It is far from unusual for the cost of subscription services, from Netflix to your mobile tariff, to increase from time to time, especially in order to reflect inflation. However, BT does not seem too concerned with what is normal. After increasing prices in July 2016, and again this past April 2017, BT has announced that the next round of increases will go into effect on January 7, 2018. That is three price increases in only18 months.
As ISPreview reports, there will be an increase of £2 to £2.50 per month for the monthly cost of broadband packages, depending on whether users are on a standard or fibre plan. If they are a Sky TV customer with the sports channels of BT, they will have to pay more for them by January also. The bill of Sky users will increase by £2.50 every month if they are on BT broadband, or £3 if they are with another ISP.
The price of landlines is staying on hold for now, just as it did in April 2017. This is not surprising given the extra regulation that Ofcom recently imposed on fixed-line services, forcing BT into reducing the price of line rental for landline-only customers by £7 per month. However, calls are getting slightly more costly. Calls to mobiles and to other landlines are each increasing by a penny per minute (currently 16p and 12p per minute, respectively). Call setup fees are also increasing from 21p to 22p.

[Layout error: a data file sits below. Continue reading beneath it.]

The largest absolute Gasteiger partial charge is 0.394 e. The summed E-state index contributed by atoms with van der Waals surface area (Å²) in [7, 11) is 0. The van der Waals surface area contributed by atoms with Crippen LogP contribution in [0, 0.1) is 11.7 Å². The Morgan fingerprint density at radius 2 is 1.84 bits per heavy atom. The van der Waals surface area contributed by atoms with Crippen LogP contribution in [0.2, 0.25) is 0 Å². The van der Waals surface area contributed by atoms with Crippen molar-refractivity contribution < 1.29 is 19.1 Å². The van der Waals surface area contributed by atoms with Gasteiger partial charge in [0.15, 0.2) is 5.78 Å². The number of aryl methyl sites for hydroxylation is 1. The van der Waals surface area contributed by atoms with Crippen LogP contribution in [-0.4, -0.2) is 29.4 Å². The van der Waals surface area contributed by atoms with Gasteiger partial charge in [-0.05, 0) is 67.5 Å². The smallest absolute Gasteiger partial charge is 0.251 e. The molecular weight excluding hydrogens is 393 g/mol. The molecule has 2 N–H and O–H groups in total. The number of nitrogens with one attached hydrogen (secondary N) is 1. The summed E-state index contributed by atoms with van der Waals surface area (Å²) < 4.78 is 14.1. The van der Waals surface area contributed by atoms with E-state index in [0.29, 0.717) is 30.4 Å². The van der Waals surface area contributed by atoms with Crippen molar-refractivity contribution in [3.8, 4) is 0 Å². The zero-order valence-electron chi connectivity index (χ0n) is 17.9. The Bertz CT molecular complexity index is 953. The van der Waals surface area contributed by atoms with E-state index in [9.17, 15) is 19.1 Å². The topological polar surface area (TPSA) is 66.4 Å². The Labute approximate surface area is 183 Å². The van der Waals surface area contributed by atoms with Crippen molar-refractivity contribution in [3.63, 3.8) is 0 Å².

“We know that no one likes price changes, but this allows us to upgrade our services and give you more. Every customer will see improvements to their products and services alongside these changes,” the statement of BT reads. There are constantly new regulations, and of course, legislation ISPs have to abide by and budget for, not to mention inflation. Still, if users are unhappy with this third price increase in 18 months, you are well within your rights (all thanks to Ofcom) to terminate your contract without penalty within 30 days of being informed.
BT will formally relate the changes to each of its customers this November and December. However, have a quick shop around before you jump ship. Chances are, other ISPs are contemplation about what price adjustments they want to make in the new year, too.